Trilobite (Asaphiscus wheeleri) (Giant Microbes)

4 (1 votes)

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Although I’m somewhat of a veteran plush reviewer most of my plush reviews so far have been toys in the Paleozoic Pals line. Those reviews include two trilobites and so I’m excited to review yet another trilobite but this time from a company that has not yet been covered on the DTB, Giant Microbes. Giant Microbes is a unique company that produces plush toys of everything from blood, cancer, and sperm cells, to bed bugs, water bears, and mosquitoes, to gonorrhea, kidney stones, and even COVID-19. And they’re all adorable, despite often depicting terrible diseases, parasites, and other medical conditions that make life difficult for us “higher life forms”. They’ve also produced a few prehistoric critters; there is this trilobite, as well as a set of Cambrian invertebrates in their Dino Creatures Box; another trilobite, Wiwaxia, Opabinia, and Merrella.

The Giant Microbes trilobite specifically represents Asaphiscus wheeleri. This species grew to about 3” and lived during the Cambrian. It is well represented by fossils out of the Wheeler Formation where it is found. The formation is also where the species gets its name from.

This trilobite is aesthetically pleasing with a vibrant two toned purple coloration, black legs around the body, and red eyes, antennae and cerci. It measures about 6” in length and is admittedly endearing. I found mine at the Delaware Museum of Natural History and the whole family fell in love with it, it was actually my wife and not my 5 year old that decided it had to come home. This plush comes across as a high quality item with sturdy seams that should hold together without issue.

Although trilobites have compound eyes, this toy has a vertebrate eye structure with a pupil and iris. This was probably a conscious design choice to make the toy more appealing. Ulcers and typhoid fever don’t actually have eyes either but cute eyes are the norm for this company. It makes the toy more visually appealing than its Paleozoic Pals counterparts but certainly less accurate. But what I do like about this toy vs. those other trilobites is that it recreates a living animal instead of just the fossil itself. This toy has legs, antennae, and cerci that would have been present in life but are not always preserved in fossils. These features are not included on the Paleozoic Pals trilobites.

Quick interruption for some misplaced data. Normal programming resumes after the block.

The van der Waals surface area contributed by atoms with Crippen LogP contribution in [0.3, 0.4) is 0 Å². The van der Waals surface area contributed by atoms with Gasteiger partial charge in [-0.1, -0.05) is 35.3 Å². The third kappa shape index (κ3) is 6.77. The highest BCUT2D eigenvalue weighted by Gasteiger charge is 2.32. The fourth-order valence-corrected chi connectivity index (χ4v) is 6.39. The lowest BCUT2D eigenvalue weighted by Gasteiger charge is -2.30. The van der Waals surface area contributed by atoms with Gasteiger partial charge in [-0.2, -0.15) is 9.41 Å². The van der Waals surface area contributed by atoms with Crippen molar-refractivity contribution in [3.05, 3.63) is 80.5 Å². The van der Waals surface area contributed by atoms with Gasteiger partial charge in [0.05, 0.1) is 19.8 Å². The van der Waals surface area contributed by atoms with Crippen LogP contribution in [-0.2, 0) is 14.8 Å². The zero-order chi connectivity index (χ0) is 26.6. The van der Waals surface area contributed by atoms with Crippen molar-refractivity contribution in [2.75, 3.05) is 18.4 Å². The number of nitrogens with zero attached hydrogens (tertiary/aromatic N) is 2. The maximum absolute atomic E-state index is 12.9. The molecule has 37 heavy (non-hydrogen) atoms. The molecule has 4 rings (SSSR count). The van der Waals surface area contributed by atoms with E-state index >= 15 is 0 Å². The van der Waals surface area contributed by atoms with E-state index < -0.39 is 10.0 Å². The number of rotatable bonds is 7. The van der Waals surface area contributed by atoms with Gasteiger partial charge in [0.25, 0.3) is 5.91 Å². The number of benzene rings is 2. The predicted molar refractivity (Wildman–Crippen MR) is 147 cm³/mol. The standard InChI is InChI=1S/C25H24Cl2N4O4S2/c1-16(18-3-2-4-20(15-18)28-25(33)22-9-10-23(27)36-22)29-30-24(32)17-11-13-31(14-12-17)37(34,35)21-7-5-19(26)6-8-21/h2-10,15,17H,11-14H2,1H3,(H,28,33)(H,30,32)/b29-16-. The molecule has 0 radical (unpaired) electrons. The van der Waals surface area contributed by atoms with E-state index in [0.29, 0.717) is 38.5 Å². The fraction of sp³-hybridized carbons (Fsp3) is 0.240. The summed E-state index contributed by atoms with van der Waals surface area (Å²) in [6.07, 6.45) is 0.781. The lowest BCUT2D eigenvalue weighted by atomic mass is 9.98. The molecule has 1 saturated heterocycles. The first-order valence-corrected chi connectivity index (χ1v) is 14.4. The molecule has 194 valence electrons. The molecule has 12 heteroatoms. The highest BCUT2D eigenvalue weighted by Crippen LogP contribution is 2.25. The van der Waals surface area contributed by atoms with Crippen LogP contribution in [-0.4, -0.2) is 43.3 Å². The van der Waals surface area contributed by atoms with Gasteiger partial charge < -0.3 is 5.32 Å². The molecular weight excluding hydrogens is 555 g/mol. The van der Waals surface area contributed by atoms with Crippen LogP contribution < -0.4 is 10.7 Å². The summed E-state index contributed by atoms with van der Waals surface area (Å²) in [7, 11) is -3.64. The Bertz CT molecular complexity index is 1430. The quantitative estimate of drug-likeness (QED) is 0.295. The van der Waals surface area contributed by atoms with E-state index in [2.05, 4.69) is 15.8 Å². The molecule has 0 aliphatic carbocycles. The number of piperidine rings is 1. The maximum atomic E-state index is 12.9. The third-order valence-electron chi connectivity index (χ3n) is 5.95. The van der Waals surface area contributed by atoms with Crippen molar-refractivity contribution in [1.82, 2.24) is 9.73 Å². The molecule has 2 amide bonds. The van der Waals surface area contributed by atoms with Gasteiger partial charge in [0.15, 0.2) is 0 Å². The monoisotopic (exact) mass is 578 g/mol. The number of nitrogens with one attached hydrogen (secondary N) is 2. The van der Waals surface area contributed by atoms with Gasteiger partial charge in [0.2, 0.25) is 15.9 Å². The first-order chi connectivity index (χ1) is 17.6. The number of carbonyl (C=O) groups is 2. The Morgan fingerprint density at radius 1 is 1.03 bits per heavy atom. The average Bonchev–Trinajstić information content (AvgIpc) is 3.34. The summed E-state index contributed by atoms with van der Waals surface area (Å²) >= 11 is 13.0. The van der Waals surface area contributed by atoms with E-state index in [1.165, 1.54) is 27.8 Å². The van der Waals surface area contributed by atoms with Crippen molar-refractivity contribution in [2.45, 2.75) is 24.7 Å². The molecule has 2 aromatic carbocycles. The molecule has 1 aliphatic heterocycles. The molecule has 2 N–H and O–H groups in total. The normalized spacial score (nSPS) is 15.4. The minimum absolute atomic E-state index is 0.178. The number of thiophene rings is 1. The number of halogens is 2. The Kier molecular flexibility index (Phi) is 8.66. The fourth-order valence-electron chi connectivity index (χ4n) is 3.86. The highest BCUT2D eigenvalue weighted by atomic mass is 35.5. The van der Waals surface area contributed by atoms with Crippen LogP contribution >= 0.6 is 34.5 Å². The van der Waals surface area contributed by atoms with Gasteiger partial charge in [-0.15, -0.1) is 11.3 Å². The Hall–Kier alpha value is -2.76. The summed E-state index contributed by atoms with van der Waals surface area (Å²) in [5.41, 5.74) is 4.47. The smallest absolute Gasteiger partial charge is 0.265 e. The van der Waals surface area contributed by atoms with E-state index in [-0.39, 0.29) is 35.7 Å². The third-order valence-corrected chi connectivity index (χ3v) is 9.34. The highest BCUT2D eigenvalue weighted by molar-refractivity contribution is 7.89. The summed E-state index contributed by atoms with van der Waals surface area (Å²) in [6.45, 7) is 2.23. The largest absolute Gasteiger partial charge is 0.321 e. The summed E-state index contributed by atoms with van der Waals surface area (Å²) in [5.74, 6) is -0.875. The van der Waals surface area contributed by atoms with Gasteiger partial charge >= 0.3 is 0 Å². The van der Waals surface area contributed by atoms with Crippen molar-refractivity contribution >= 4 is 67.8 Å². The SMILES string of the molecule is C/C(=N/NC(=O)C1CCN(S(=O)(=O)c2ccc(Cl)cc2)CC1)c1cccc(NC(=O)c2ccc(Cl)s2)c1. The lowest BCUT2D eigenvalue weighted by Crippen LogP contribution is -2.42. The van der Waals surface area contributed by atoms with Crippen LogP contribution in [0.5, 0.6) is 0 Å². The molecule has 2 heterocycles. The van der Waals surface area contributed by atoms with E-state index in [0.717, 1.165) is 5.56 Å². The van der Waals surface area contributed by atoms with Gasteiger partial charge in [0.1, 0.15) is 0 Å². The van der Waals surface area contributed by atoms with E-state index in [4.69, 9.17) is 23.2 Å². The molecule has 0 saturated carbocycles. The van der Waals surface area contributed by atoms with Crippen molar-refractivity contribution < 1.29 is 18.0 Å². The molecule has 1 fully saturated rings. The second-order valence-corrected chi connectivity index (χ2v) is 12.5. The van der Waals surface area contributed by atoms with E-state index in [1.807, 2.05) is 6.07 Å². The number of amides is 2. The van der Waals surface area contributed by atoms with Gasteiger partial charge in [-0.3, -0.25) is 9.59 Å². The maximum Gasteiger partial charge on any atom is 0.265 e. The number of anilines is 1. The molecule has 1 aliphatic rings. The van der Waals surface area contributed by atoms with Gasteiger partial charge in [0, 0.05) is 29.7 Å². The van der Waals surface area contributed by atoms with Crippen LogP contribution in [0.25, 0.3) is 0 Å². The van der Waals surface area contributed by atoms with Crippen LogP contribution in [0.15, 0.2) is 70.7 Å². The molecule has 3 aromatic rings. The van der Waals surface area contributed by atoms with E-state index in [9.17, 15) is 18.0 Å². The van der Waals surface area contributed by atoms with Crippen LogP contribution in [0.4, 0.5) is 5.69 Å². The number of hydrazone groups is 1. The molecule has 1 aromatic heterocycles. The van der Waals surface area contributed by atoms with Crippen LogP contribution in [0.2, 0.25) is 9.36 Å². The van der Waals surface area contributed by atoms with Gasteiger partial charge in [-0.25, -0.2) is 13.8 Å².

Comparing the toy directly to Asaphiscus fossils there are some other anatomical issues as well. Notably, the toy seems to lack a “tail” or pygidium. It does have the correct number of nine bands that would be present on the thorax however; they just extend all the way down the body. This toy also has elongated genal spines coming off the “head” or cephalon whereas actual Asaphiscus fossils do not show this. It’s hard to take the company to task on any of this because prehistoric invertebrates is not where they excel, their primary focus is on diseases, ailments, and medical conditions and they dominate  in that department. 

Overall it is hard to deny the appeal of this plush and although I personally find the eyes somewhat irritating (it just doesn’t look right!) I still highly recommend it. We need more trilobites and I would love to see Giant Microbes produce some more, especially of the fancier genera that would better fit their design aesthetic. The Giant Microbes trilobite is widely available and can be purchased directly from their web site or on retail sites like Amazon.

You can support the Dinosaur Toy Blog by making your dino-purchases through these links to Ebay and Amazon.

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